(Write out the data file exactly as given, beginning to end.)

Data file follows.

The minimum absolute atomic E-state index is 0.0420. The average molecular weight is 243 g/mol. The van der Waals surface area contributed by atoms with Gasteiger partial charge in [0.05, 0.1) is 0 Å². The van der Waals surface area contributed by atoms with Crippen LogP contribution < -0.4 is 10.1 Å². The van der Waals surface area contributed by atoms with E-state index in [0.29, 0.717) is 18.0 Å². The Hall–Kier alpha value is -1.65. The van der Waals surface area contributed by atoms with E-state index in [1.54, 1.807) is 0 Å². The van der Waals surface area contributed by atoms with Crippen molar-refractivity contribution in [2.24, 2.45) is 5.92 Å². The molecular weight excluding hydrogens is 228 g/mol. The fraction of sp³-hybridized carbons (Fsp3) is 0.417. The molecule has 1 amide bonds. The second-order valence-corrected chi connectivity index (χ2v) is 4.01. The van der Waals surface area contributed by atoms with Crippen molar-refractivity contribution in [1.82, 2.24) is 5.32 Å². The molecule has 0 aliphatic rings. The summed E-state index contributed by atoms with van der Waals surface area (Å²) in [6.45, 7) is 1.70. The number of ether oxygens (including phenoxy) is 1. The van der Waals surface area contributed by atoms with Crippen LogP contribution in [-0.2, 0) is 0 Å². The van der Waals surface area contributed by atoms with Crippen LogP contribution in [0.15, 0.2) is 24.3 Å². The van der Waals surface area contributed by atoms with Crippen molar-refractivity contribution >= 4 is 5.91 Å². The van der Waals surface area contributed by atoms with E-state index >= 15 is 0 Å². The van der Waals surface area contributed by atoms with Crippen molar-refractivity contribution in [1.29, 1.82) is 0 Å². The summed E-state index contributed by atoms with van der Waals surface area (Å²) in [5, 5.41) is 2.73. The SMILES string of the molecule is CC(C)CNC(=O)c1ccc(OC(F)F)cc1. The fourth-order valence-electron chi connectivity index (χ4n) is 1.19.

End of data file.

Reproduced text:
The minimum absolute atomic E-state index is 0.0420. The average molecular weight is 243 g/mol. The van der Waals surface area contributed by atoms with Gasteiger partial charge in [0.05, 0.1) is 0 Å². The van der Waals surface area contributed by atoms with Crippen LogP contribution < -0.4 is 10.1 Å². The van der Waals surface area contributed by atoms with E-state index in [0.29, 0.717) is 18.0 Å². The Hall–Kier alpha value is -1.65. The van der Waals surface area contributed by atoms with E-state index in [1.54, 1.807) is 0 Å². The van der Waals surface area contributed by atoms with Crippen molar-refractivity contribution in [2.24, 2.45) is 5.92 Å². The molecular weight excluding hydrogens is 228 g/mol. The fraction of sp³-hybridized carbons (Fsp3) is 0.417. The molecule has 1 amide bonds. The second-order valence-corrected chi connectivity index (χ2v) is 4.01. The van der Waals surface area contributed by atoms with Crippen molar-refractivity contribution in [1.82, 2.24) is 5.32 Å². The molecule has 0 aliphatic rings. The summed E-state index contributed by atoms with van der Waals surface area (Å²) in [6.45, 7) is 1.70. The number of ether oxygens (including phenoxy) is 1. The van der Waals surface area contributed by atoms with Crippen LogP contribution in [-0.2, 0) is 0 Å². The van der Waals surface area contributed by atoms with Crippen LogP contribution in [0.15, 0.2) is 24.3 Å². The van der Waals surface area contributed by atoms with Crippen molar-refractivity contribution >= 4 is 5.91 Å². The van der Waals surface area contributed by atoms with E-state index >= 15 is 0 Å². The van der Waals surface area contributed by atoms with Crippen molar-refractivity contribution in [1.29, 1.82) is 0 Å². The summed E-state index contributed by atoms with van der Waals surface area (Å²) in [5, 5.41) is 2.73. The SMILES string of the molecule is CC(C)CNC(=O)c1ccc(OC(F)F)cc1. The fourth-order valence-electron chi connectivity index (χ4n) is 1.19.